Supply Chain

Procure-to-Pay Goes Digitally Trendy

Procure-to-Pay is a system for automating procurement and supplier payments in a smooth end-to-end process. P2P offers organizations numerous benefits from reduced risks to improved supplier relationships.
By Cecil Parang

Procure-to-pay is a process that has been around a while, but it has taken on new importance as a supply chain strategy as supply chains become more global and more complex. The short definition is that it is a process organization's use to purchase the raw materials needed for manufacturing a product or providing a service. The goal is to make the purchasing process seamless, while also meeting certain goals. Ideally, the Procure-to-Pay (P2P) process optimizes cash flow, builds stronger vendor relationships, improves supply chain efficiencies, reduces risks, and maximizes purchasing power.

Taking Supply Chain Management to a Higher Automated Level
Implementing and maintaining good P2P processes involves more than putting a technology-based system in place and paying invoices as fast as possible. Done right, P2P delivers all the goals mentioned and enables organizations to build more flexibility into their supply chains, especially if they regularly add new suppliers.

It is not a process that is suitable for every organization, but for many it is the ideal way to introduce buying and efficiency controls throughout the supply chain management cycle. P2P should be thought of as a fully deployed supply chain system rather than a simple procurement and invoicing system.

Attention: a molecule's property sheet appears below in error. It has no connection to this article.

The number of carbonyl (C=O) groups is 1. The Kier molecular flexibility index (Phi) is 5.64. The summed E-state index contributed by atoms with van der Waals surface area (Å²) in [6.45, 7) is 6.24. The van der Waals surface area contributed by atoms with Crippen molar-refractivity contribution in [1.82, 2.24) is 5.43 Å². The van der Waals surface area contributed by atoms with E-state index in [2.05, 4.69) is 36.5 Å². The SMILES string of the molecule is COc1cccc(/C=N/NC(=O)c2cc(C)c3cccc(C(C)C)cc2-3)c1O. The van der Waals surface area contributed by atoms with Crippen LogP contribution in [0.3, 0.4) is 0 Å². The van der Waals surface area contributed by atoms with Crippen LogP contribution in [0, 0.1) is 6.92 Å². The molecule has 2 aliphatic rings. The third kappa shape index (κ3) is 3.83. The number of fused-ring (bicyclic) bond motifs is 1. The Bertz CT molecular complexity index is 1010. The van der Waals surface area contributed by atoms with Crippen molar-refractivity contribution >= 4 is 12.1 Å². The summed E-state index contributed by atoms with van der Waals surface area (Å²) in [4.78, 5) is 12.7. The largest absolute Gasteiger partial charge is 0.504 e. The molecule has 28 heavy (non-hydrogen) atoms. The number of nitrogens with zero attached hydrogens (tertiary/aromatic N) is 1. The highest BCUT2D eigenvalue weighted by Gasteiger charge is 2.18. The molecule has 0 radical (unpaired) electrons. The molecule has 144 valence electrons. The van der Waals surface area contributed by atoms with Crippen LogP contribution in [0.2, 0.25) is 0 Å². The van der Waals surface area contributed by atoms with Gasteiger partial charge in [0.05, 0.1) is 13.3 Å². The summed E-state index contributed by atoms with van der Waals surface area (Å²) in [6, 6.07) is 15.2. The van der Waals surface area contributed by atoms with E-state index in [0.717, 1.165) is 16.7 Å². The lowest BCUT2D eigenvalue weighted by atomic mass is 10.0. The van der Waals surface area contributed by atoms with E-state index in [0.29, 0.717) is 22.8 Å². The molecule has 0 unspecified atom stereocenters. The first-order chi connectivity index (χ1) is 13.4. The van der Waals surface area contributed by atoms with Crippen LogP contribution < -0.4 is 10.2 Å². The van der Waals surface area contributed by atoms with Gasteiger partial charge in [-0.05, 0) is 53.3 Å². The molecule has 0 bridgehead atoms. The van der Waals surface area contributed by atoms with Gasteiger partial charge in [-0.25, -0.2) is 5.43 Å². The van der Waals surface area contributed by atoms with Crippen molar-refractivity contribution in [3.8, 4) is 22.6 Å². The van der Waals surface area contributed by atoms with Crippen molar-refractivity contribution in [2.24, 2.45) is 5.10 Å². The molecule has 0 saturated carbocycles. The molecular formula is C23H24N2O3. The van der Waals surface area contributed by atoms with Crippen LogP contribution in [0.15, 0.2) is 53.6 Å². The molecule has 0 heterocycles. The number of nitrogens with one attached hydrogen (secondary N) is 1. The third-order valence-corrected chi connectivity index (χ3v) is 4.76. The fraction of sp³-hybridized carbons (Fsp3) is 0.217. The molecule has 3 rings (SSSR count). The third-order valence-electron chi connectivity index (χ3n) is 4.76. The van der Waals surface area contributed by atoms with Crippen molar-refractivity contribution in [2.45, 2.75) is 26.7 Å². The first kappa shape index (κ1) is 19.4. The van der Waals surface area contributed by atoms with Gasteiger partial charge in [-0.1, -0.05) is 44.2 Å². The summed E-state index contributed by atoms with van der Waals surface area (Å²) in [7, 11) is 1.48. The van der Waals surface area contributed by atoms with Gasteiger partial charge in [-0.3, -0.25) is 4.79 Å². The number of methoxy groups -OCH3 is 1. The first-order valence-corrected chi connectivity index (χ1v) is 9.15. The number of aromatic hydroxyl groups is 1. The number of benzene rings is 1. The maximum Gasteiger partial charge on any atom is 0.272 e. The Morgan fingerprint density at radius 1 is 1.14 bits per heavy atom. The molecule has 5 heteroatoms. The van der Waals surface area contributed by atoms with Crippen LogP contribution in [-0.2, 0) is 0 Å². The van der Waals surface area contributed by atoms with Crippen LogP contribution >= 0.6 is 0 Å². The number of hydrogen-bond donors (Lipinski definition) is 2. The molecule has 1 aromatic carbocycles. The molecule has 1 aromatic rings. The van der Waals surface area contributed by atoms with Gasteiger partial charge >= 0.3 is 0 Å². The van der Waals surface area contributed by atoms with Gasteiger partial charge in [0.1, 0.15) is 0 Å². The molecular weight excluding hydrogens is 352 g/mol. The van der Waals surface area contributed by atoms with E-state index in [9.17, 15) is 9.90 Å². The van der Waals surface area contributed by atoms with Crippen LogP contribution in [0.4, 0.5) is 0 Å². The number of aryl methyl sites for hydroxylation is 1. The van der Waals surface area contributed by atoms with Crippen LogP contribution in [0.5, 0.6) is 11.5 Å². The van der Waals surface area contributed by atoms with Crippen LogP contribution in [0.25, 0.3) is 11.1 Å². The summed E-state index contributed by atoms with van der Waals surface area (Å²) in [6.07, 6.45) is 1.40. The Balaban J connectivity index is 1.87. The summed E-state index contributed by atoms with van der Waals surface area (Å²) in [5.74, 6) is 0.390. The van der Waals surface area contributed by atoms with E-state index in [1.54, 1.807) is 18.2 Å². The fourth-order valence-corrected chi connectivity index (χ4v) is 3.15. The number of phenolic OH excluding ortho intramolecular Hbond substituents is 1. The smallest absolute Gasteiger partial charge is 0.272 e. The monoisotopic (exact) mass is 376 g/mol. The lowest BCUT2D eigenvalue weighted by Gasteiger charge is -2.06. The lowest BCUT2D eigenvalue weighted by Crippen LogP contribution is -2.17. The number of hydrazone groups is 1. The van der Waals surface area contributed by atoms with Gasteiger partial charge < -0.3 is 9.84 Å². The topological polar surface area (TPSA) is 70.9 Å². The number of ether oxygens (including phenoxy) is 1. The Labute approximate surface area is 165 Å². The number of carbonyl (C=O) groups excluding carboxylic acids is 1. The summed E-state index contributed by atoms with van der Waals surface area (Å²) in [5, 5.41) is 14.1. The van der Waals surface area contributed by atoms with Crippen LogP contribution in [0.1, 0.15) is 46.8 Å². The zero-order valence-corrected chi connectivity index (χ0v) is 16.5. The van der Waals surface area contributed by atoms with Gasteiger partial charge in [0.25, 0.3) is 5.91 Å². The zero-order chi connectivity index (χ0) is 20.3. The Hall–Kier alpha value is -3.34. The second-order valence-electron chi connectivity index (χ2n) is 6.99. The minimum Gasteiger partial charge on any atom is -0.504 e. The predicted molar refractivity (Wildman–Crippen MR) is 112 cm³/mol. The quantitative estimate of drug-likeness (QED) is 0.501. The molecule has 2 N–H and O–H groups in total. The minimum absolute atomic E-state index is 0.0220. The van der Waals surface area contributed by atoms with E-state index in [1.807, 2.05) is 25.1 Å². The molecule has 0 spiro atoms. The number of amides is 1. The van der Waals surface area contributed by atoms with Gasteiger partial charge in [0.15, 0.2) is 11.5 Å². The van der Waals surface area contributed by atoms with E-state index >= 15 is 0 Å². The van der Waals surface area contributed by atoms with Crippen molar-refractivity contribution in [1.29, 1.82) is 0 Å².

The real customer of the P2P process is the supplier. Paying suppliers efficiently and in a timely manner builds relationship capital with suppliers by building trust. P2P can play a central role in strengthening supplier relationship management (SRM) programs which leads to advantages like innovation sharing, supplier delivery priorities, supplier loyalty, and general information sharing. P2P can make an organization a supplier's "Customer of Choice" because the supplier knows it will be treated equitably.

For organizations, the P2P process delivers the goals mentioned, but it also provides two critical dimensions for the modern procurement function operating in a dynamic business environment: technology and performance management working in tandem. P2P closes gaps in procurement systems by offering a method for managing and measuring performance based on procurement decisions made up front and automated decisions built into the system.

Beginning to End Processing
The P2P process includes the full range of activities needed to inquire, request, receive, and pay for raw materials and services. The procurement process is typically a series of steps. Required goods and services are identified, allowable costs determined, terms defined, delivery dates set, items ordered, automatic reorders set (if applicable), deliveries noted, and documentation of order, delivery, and invoicing are matched so payment can be made. Built into the system is a list of approved vendors, some preferred ongoing-use suppliers and some one-off suppliers.

The P2P process eliminates many of the issues that can arise in a fragmented procurement and payment model.

For example, suppliers are paid on time and at the optimal point at which the business takes advantage of discounts while holding onto cash as long as possible. Paying suppliers on time is of major importance for all sizes of suppliers, but it is most critical to diversifying the supply chain. Many MWBEs and local firms in international locations are small-to-medium sized businesses. From this perspective, P2P becomes a socially responsible process.